File and Folder Structure for Web Development
6 min read
Folder Structure for Web Development
VS Code Snippet of my folder structure.
I have come across a variety of projects, right from small projects with a maximum of 3 pages to big projects having over 20–25 pages filled with heavy animations and interactions.
Initially, I used to handle all the website coding alone and made them with the basic structure in mind, but as more people started adding up to the team, we realized a need for a proper coding standard and files structure so that we don’t lose our minds and work in harmony.
So I and one of my colleague decided to make things look good and started working on a structure which can be suitable for our requirements and the team. This article is just an opinion/method about a folder structure has worked best for us after our trial and error, it might not the same work for you as it did for us and you are most welcome to add some ideas of your own.
The Tech Stack
For Web Development and UI coding, we start with the following languages
HTML 5: Its the Markup Language and builds up the main skeleton of the web page.
CSS 3: Cascading Style sheets help you to style the HTML.
Bootstrap: Its a framework for developing responsive, mobile-first websites.
SCSS: SCSS or SASS is a CSS pre-processor and gives you extra functionalities to work with CSS.
The Folder Structure
First is the main Root folder which contains all the project files and folders and also the main web pages of the project.
Then we have the css folder which will have all the css files, some of the main files are as follows:
bootstrap.css / bootstrap.min.css mainStyles.css : custom css classes file
The img folder will have all the images and media assets. Generally, we create sub-folders inside the img folder for grouping the assets according to sections and pages, for example, we put all the favicons in the favicon folder and all the home page images in the home folder.
The fonts folder will have all the external fonts which we later import in CSS and create font families ( later discussed in detail ).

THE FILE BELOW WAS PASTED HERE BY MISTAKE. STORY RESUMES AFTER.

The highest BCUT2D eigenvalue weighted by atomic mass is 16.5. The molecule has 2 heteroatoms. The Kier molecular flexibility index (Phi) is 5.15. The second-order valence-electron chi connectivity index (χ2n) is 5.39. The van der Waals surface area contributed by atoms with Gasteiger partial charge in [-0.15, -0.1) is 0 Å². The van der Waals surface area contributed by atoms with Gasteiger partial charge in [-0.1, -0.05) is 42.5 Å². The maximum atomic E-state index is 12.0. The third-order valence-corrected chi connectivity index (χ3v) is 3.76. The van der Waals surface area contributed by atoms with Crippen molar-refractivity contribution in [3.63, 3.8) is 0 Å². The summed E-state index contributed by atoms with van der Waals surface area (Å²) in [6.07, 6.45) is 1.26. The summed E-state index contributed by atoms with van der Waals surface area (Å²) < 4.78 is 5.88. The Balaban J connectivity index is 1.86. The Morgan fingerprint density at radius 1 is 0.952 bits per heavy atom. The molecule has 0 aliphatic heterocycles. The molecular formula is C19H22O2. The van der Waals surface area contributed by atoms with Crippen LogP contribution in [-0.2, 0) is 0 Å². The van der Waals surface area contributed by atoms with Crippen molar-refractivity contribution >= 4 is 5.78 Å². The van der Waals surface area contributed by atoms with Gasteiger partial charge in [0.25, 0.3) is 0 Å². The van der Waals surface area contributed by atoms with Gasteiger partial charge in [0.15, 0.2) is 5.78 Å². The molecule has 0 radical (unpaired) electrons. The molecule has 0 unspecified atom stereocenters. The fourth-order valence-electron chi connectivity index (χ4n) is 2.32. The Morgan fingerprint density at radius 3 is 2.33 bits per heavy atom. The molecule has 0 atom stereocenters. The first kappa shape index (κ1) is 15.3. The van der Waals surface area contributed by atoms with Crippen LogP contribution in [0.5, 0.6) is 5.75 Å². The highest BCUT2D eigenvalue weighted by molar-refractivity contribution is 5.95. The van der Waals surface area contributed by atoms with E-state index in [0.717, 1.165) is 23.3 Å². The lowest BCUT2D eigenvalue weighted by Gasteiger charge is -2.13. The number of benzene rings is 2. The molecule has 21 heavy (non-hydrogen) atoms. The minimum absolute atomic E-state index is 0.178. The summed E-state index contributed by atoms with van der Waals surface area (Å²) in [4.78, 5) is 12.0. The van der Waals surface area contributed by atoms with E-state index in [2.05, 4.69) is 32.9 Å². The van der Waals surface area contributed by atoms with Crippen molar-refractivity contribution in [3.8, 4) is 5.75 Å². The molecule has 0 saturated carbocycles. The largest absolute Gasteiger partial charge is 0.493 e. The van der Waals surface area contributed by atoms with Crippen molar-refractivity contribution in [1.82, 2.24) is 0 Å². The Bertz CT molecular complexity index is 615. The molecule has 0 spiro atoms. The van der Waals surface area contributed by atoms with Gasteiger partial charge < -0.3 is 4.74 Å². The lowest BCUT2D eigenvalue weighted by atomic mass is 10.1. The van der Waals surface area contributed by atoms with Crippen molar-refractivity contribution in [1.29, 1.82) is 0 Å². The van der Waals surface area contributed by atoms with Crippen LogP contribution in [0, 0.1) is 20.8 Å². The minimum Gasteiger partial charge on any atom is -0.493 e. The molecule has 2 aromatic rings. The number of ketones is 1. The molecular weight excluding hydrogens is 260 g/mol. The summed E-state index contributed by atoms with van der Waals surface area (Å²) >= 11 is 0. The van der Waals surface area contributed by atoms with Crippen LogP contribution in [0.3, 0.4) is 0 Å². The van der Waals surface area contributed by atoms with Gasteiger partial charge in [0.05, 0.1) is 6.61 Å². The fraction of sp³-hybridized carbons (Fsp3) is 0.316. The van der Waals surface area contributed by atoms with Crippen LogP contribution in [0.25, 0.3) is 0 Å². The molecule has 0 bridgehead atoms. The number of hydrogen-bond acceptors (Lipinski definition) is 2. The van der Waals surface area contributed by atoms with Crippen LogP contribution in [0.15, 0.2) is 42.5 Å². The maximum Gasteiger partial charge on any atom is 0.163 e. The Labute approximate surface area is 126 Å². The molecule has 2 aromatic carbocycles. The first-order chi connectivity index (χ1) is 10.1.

each page will have an empty div with a class or id ‘nav_container’ and with the above code we will load the navbar.html in the div, the benefit of this, let us assume we have 15 pages and if you have to change any link in the navbar so there is no need to go in every page and change, you have to change in only navbar.html page and the work is done. But this thing only works when you run the project on a server and for that, we have Live Server for VSCode which creates a local server or you can use any other method to create a local server.
The scss folder contains all the scss files. I believe every UI and Front-End Developer should learn a css pre-processor as it makes a huge difference in coding as it gives you many extra functionalities and control. In recent times I started with some good structuring and standards with my scss coding to make css more modular and easy to use for any new person who picks up my project. There are some important files in the scss folder as follows:
main.scss : This is main file which imports the rest of the scss files and is compiled to “mainStyles.css”.
main.scss with all imports
_colors.scss : This scss files contains all the project design color codes.
_color.scss with colour hex codes in variables
_fonts.scss : This file contains all the fonts imports and with the help of @fontface rule we create custom font family.
_typography.scss : This file contains all the font styles.
_responsive_mixins.scss : This is kind of the most important file as it contains all the responsive mixins(scss function) with all the media queries.
and we use the mixins as follows:
rest we can further create more sub-folders having SCSS files for particular pages or sections.
Then Finally we have all the main pages like the main entry page index.html and rest of the web pages in the Root folder.
This is kind of the basic structure we follow for coding websites. I have tried my best to explain as good as possible and hope it helps all fellow developer out there. I have uploaded a small project explaining the folder structure on GitHub for reference and you can find it here. If you liked this article, feel free to give it a clap or two and if you have any questions or queries, please leave them in the comments below.
Thank You. :)